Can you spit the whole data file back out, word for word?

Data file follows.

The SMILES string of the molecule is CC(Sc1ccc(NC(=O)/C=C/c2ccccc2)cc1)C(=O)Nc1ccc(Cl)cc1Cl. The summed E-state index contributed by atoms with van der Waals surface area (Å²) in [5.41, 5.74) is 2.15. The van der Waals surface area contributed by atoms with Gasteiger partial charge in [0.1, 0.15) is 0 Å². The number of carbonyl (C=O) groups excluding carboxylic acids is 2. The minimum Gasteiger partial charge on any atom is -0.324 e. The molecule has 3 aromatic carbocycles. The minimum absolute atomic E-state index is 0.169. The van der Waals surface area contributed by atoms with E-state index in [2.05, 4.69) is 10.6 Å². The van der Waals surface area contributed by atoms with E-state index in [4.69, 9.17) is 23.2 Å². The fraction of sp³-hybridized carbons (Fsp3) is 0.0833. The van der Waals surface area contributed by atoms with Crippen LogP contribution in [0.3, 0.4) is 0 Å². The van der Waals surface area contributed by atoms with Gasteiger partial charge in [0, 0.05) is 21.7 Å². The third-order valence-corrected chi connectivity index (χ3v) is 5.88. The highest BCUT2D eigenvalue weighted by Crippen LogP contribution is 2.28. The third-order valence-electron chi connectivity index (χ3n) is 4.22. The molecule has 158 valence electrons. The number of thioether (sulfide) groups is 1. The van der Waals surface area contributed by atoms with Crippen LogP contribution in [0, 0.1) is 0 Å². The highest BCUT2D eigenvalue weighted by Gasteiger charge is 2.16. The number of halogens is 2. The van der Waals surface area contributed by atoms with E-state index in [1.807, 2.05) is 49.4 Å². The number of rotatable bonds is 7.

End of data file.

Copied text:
The SMILES string of the molecule is CC(Sc1ccc(NC(=O)/C=C/c2ccccc2)cc1)C(=O)Nc1ccc(Cl)cc1Cl. The summed E-state index contributed by atoms with van der Waals surface area (Å²) in [5.41, 5.74) is 2.15. The van der Waals surface area contributed by atoms with Gasteiger partial charge in [0.1, 0.15) is 0 Å². The number of carbonyl (C=O) groups excluding carboxylic acids is 2. The minimum Gasteiger partial charge on any atom is -0.324 e. The molecule has 3 aromatic carbocycles. The minimum absolute atomic E-state index is 0.169. The van der Waals surface area contributed by atoms with E-state index in [2.05, 4.69) is 10.6 Å². The van der Waals surface area contributed by atoms with E-state index in [4.69, 9.17) is 23.2 Å². The fraction of sp³-hybridized carbons (Fsp3) is 0.0833. The van der Waals surface area contributed by atoms with Crippen LogP contribution in [0.3, 0.4) is 0 Å². The van der Waals surface area contributed by atoms with Gasteiger partial charge in [0, 0.05) is 21.7 Å². The third-order valence-corrected chi connectivity index (χ3v) is 5.88. The highest BCUT2D eigenvalue weighted by Crippen LogP contribution is 2.28. The third-order valence-electron chi connectivity index (χ3n) is 4.22. The molecule has 158 valence electrons. The number of thioether (sulfide) groups is 1. The van der Waals surface area contributed by atoms with Crippen LogP contribution in [0, 0.1) is 0 Å². The highest BCUT2D eigenvalue weighted by Gasteiger charge is 2.16. The number of halogens is 2. The van der Waals surface area contributed by atoms with E-state index in [1.807, 2.05) is 49.4 Å². The number of rotatable bonds is 7.